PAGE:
GOOD JOB: Biggenden PCYC ES cadets collected rubbish for four hours on Sunday.
GOOD JOB: Biggenden PCYC ES cadets collected rubbish for four hours on Sunday. Contributed

Disgusting finds on Clean Up Australia Day

A DEAD chicken, rubber tyres, real estate signs and steel posts were just some of the items collected around North Burnett during Sunday's Clean Up Australia Day.

At Biggenden, a small group of PCYC emergency services cadets walked for four hours tirelessly collecting 12 bags of rubbish plus five bags of glass, cans and plastic along with the dead chicken and also a crow.

Cadets co-ordinator Moira Thompson said the worst area was the road to the dump below the swimming pool as well as all the cigarette butts around town.

"Our thanks to Biggenden Meatworks for donating the sausages and to the Biggenden Men's Shed for cooking up a storm for our sausage sizzle after the clean-up," Mrs Thompson said.

She said cadets would now start a recycling campaign of bottles, plastics and cans as a fundraiser.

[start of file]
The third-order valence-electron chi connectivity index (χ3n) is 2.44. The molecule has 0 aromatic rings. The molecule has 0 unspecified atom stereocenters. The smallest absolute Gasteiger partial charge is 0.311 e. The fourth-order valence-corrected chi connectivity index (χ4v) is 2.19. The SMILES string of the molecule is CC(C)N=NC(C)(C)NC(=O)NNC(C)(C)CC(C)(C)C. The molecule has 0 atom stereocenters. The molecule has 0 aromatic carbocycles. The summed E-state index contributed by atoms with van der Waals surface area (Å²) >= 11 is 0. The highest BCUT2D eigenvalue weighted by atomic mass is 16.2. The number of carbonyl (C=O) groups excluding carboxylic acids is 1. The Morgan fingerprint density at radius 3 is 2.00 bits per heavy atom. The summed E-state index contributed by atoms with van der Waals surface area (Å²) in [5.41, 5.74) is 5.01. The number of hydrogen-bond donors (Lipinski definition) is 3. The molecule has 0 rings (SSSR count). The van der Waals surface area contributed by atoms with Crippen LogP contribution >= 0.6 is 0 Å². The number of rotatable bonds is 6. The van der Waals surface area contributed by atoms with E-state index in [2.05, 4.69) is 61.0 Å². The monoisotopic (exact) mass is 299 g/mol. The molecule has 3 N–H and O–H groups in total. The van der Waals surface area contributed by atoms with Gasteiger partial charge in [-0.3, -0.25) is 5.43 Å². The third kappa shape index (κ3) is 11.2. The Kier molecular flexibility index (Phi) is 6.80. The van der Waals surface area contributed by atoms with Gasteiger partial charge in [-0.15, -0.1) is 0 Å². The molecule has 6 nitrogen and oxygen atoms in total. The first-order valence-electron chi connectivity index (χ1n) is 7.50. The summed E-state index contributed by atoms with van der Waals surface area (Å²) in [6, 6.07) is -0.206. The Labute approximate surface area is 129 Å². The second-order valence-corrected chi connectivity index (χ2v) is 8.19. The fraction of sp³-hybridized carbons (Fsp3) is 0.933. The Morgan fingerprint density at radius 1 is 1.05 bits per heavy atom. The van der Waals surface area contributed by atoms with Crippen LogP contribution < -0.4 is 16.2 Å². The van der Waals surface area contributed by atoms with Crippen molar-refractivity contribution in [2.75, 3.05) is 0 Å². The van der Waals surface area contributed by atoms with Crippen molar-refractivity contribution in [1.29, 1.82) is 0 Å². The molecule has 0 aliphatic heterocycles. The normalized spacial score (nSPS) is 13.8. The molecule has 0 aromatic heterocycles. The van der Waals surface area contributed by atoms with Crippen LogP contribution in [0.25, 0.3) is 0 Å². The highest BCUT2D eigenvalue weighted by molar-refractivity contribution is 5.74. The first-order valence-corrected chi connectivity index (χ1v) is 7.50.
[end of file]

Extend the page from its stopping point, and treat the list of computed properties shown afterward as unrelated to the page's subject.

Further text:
In Mundubbera, there were two clean-ups totalling around 50 people.

The first, on the Saturday, involved around 15 members of the Free Wesleyan Church of Tonga's Mounga Heamoni youth group, who were having a barbecue in Bicentennial Park to farewell one of their own to university.

They decided to pick up rubbish as they celebrated.


The following day, Mundubbera Rotary hosted the official clean-up with 36 attendees, 22 of them children.

"I was really surprised by all the young people, they really kick into gear when you ask them," Rotary's Bruce Serisier said.

He estimates they picked up about 30 bags of rubbish, with bottles and cans being the most common item.

At Gayndah's Clean Up Australia Day event, 25 people arrived bright and early on Sunday morning, aged from 6 months to 70 years old.

They collected 16 bags of rubbish, plus tyres, steel stakes and large bits of cardboard.

Rotary's Dael Giddins said there was less rubbish than the previous year.

Rotary members supplied the post clean-up barbecue.

With additional reporting by Erica Murree.